In a world first, reprogrammed stem cells used to treat immune disease


In a world first, an Australian doctor has completed the first human clinical trial using engineered stem cells to treat an immune disease.

The trial used induced pluripotent stem cells to treat 15 patients in Australia and the UK with an immune disorder called graft versus host disease.

The disease can occur after a bone marrow transplant and, in some cases, can be deadly.

Royal Prince Alfred Hospital head of Cell and Molecular Therapies Professor John Rasko AO said graft versus host patients could develop severe gut symptoms, or in their skin or lungs.

« It’s an immune attack and the cells that I’m now talking about, derived from these reprogrammed cells, are capable of suppressing that kind of an immune response, » he said.

Professor Rasko said the early phase clinical study with a small number of patients, published in Nature Medicine, showed promise.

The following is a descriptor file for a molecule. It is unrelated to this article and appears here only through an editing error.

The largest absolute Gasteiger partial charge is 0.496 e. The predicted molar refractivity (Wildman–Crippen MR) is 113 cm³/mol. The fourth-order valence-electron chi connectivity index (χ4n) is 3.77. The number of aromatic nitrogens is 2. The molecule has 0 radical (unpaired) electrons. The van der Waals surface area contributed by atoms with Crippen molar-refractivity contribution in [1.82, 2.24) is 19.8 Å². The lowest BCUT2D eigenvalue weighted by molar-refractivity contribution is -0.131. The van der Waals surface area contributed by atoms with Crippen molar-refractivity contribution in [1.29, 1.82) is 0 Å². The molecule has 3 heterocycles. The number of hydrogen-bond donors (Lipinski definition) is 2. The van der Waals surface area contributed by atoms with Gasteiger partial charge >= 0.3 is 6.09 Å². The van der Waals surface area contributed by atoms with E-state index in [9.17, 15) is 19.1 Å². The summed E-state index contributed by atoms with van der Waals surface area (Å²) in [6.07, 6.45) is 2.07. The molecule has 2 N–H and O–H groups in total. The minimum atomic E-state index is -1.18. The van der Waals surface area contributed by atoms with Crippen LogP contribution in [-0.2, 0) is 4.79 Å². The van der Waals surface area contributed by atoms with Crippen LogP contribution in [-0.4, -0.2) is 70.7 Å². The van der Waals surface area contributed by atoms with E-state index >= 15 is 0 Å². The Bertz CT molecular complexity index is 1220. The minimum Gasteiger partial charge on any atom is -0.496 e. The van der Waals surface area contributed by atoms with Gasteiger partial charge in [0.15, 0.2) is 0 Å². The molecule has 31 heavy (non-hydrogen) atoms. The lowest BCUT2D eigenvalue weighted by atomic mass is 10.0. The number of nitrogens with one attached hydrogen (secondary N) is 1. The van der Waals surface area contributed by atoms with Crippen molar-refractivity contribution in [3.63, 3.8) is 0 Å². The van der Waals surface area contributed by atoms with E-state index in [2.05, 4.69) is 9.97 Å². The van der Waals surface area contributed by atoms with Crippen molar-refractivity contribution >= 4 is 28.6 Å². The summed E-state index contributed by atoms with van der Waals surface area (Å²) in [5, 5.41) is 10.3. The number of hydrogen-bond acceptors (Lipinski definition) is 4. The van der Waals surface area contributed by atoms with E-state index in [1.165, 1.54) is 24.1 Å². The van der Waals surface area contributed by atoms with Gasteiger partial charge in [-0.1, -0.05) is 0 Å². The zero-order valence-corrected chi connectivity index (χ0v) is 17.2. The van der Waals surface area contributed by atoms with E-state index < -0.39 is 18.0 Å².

Induced pluripotent stem (iPS) cell used in stem cell research.
Induced pluripotent stem (iPS) cell used in stem cell research.CREDIT:AUSTRALIAN STEM CELL CENTRE

« None of these patients had any complications that were of any significance, » he said.

While embryonic stem cells come with ethical concerns for some members of the community, and adult stem cells come from different donors which can lead to varying results or problems, Professor Rasko said these reprogrammed cells can be grown in an « unlimited supply ».

« We were able to grow these cells indefinitely in an unlimited amount, and produce them safely and then check them and make sure they’re safe, » he said. « There’s no other technology that can do this. »

Rebecca Rudy was diagnosed with leukemia in 2018 and as part of her treatment at St Vincent’s Hospital, with haematologist Professor Sam Milliken, received a stem cell transplant last year. Two months later, she developed graft versus host disease.



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